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Their loss is our gain: regressive evolution in vertebrates provides genomic models for uncovering human disease loci
  1. Christopher A Emerling1,2,
  2. Andrew D Widjaja3,4,
  3. Nancy N Nguyen7,8,
  4. Mark S Springer2
  1. 1Museum of Vertebrate Zoology, University of California, Berkeley, California, USA
  2. 2Department of Biology, University of California, Riverside, California, USA
  3. 3Department of Biochemistry, University of California, Riverside, California, USA
  4. 4Department of Nutritional Sciences and Toxicology, University of California, Berkeley, California, USA
  5. 7Department of Bioengineering, University of California, Riverside, California, USA
  6. 8Department of Bioengineering, University of California, Los Angeles, California, USA
  1. Correspondence to Dr Christopher A Emerling, Museum of Vertebrate Zoology, University of California, Berkeley, CA 94720, USA; caemerling{at}


Throughout Earth’s history, evolution’s numerous natural ‘experiments’ have resulted in a diverse range of phenotypes. Though de novo phenotypes receive widespread attention, degeneration of traits inherited from an ancestor is a very common, yet frequently neglected, evolutionary path. The latter phenomenon, known as regressive evolution, often results in vertebrates with phenotypes that mimic inherited disease states in humans. Regressive evolution of anatomical and/or physiological traits is typically accompanied by inactivating mutations underlying these traits, which frequently occur at loci identical to those implicated in human diseases. Here we discuss the potential utility of examining the genomes of vertebrates that have experienced regressive evolution to inform human medical genetics. This approach is low cost and high throughput, giving it the potential to rapidly improve knowledge of disease genetics. We discuss two well-described examples, rod monochromacy (congenital achromatopsia) and amelogenesis imperfecta, to demonstrate the utility of this approach, and then suggest methods to equip non-experts with the ability to corroborate candidate genes and uncover new disease loci.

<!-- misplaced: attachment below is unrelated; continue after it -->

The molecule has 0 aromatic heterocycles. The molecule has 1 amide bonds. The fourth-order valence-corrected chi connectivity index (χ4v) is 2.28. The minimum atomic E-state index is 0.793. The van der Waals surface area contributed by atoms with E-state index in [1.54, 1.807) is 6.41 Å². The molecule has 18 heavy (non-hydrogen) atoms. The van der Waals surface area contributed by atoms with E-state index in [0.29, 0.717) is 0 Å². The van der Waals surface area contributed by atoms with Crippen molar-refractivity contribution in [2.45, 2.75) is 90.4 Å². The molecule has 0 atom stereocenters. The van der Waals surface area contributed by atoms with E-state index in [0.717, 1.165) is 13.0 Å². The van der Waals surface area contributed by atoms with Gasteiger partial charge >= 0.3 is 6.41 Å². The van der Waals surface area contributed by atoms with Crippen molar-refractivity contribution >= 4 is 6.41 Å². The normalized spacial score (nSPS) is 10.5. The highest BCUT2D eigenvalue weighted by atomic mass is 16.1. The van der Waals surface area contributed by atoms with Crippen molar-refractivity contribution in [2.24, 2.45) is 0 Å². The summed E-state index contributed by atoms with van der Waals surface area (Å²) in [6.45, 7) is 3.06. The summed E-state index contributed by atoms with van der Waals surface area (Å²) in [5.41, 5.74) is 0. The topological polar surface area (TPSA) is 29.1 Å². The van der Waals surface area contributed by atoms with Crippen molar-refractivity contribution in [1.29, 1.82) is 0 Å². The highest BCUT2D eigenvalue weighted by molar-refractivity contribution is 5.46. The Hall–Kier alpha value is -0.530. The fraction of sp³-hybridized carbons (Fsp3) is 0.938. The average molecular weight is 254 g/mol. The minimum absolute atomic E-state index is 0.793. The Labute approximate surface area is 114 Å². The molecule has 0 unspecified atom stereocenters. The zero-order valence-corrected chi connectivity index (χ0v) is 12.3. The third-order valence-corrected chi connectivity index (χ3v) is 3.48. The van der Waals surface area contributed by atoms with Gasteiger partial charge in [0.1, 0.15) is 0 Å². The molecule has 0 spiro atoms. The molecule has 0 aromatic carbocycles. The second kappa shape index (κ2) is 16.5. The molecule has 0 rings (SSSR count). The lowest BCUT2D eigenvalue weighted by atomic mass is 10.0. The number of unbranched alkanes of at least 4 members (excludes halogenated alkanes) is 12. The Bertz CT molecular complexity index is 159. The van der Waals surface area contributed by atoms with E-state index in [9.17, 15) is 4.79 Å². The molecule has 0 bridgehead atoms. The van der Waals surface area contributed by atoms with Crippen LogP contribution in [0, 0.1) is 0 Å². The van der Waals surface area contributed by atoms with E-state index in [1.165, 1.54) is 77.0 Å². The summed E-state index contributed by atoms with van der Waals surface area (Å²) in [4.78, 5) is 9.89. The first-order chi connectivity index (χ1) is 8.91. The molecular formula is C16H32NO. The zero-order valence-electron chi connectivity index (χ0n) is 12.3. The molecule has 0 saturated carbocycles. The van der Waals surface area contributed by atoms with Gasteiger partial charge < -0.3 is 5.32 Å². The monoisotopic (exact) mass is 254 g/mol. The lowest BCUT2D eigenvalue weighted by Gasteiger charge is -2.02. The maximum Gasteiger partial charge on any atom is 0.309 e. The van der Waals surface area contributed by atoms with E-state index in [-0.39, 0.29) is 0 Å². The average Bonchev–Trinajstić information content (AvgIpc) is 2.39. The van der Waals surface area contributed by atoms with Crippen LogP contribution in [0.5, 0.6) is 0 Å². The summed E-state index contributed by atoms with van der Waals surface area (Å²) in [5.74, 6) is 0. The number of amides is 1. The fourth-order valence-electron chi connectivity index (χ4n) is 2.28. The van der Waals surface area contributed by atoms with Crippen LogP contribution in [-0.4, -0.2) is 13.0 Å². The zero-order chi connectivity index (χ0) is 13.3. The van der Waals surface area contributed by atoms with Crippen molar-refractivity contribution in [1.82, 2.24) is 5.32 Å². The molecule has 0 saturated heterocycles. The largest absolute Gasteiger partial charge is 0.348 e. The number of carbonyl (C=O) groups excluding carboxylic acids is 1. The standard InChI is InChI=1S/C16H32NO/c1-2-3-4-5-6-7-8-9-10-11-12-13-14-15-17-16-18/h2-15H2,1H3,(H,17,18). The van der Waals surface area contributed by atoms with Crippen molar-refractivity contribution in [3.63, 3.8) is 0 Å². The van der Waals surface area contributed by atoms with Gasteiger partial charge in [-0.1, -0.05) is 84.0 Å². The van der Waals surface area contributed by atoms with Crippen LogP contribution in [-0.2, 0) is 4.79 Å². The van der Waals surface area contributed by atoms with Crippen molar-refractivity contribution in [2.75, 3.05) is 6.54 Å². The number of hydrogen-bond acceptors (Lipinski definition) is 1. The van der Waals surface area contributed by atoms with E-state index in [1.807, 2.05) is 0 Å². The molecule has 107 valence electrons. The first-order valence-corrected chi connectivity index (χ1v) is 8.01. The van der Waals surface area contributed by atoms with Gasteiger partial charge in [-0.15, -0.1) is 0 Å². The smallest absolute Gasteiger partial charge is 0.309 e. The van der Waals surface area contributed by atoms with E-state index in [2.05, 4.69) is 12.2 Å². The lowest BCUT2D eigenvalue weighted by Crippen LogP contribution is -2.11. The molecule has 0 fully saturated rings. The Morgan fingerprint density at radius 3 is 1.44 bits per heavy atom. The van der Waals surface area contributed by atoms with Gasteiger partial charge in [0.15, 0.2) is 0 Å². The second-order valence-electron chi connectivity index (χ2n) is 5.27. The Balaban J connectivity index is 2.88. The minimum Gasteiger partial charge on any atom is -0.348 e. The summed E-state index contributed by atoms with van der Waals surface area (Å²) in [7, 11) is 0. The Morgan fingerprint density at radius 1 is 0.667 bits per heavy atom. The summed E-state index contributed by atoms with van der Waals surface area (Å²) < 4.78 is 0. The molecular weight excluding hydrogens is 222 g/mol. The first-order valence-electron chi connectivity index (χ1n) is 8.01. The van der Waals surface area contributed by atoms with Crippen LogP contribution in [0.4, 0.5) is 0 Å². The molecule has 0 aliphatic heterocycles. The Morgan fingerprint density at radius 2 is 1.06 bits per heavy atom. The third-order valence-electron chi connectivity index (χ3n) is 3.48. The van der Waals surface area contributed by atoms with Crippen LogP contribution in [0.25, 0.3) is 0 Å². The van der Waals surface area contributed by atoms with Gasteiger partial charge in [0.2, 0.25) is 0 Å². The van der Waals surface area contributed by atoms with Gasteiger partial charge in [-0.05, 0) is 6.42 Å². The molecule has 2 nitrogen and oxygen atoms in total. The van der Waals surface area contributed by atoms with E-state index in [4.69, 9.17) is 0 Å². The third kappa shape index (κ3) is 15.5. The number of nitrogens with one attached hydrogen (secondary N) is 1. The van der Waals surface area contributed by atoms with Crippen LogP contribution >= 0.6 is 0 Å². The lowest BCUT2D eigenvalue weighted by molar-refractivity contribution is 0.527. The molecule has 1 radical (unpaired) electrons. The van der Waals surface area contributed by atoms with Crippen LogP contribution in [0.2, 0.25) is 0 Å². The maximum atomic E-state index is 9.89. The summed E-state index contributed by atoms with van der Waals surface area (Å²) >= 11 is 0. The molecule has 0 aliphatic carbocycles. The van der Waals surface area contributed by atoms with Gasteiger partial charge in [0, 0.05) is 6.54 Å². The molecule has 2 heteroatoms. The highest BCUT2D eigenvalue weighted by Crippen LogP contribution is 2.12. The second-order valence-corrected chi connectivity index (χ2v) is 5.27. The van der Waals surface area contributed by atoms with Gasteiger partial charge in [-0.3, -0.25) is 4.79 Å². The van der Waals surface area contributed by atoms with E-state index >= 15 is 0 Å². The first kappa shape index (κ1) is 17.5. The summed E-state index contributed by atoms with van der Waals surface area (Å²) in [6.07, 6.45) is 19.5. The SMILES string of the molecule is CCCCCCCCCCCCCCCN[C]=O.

• phylomedicine
  • pseudogenes
  • rod monochromacy
  • amelogenesis imperfecta
  • regressive evolution

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  • Contributors CAE and MSS conceived of the study; CAE, ADW and NNN collected and analysed the data; CAE and MSS wrote the manuscript, ADW and NNN provided comments on the manuscript. All authors approved of the final manuscript.

  • Funding This research was supported by a Lance and Maureen Loomer Endowed Award in Biology (CAE), an NSF Postdoctoral Research Fellowship in Biology (Award 1523943; CAE) and NSF grant DEB-1457735 (MSS).

  • Competing interests None declared.

  • Provenance and peer review Not commissioned; externally peer reviewed.

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